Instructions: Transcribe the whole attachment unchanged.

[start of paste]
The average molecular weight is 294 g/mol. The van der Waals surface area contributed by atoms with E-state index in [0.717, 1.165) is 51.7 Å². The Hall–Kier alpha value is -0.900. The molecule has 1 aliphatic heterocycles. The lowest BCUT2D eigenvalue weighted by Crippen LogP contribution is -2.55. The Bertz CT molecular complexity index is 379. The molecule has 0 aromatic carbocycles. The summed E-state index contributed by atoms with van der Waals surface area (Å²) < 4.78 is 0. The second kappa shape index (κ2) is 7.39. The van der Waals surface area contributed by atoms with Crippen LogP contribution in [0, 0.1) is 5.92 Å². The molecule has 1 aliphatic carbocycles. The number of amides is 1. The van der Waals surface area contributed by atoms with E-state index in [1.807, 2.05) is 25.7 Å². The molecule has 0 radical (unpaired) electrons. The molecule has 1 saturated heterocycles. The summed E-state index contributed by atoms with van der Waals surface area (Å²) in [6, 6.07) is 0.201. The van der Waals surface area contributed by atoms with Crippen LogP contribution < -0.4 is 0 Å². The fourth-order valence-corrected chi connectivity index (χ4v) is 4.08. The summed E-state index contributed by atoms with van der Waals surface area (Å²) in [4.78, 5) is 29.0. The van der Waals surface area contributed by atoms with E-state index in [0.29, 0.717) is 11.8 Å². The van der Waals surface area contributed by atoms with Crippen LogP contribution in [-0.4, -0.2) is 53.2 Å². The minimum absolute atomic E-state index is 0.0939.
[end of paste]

The average molecular weight is 294 g/mol. The van der Waals surface area contributed by atoms with E-state index in [0.717, 1.165) is 51.7 Å². The Hall–Kier alpha value is -0.900. The molecule has 1 aliphatic heterocycles. The lowest BCUT2D eigenvalue weighted by Crippen LogP contribution is -2.55. The Bertz CT molecular complexity index is 379. The molecule has 0 aromatic carbocycles. The summed E-state index contributed by atoms with van der Waals surface area (Å²) < 4.78 is 0. The second kappa shape index (κ2) is 7.39. The van der Waals surface area contributed by atoms with Crippen LogP contribution in [0, 0.1) is 5.92 Å². The molecule has 1 aliphatic carbocycles. The number of amides is 1. The van der Waals surface area contributed by atoms with E-state index in [1.807, 2.05) is 25.7 Å². The molecule has 0 radical (unpaired) electrons. The molecule has 1 saturated heterocycles. The summed E-state index contributed by atoms with van der Waals surface area (Å²) in [6, 6.07) is 0.201. The van der Waals surface area contributed by atoms with Crippen LogP contribution < -0.4 is 0 Å². The fourth-order valence-corrected chi connectivity index (χ4v) is 4.08. The summed E-state index contributed by atoms with van der Waals surface area (Å²) in [4.78, 5) is 29.0. The van der Waals surface area contributed by atoms with E-state index in [0.29, 0.717) is 11.8 Å². The van der Waals surface area contributed by atoms with Crippen LogP contribution in [-0.4, -0.2) is 53.2 Å². The minimum absolute atomic E-state index is 0.0939.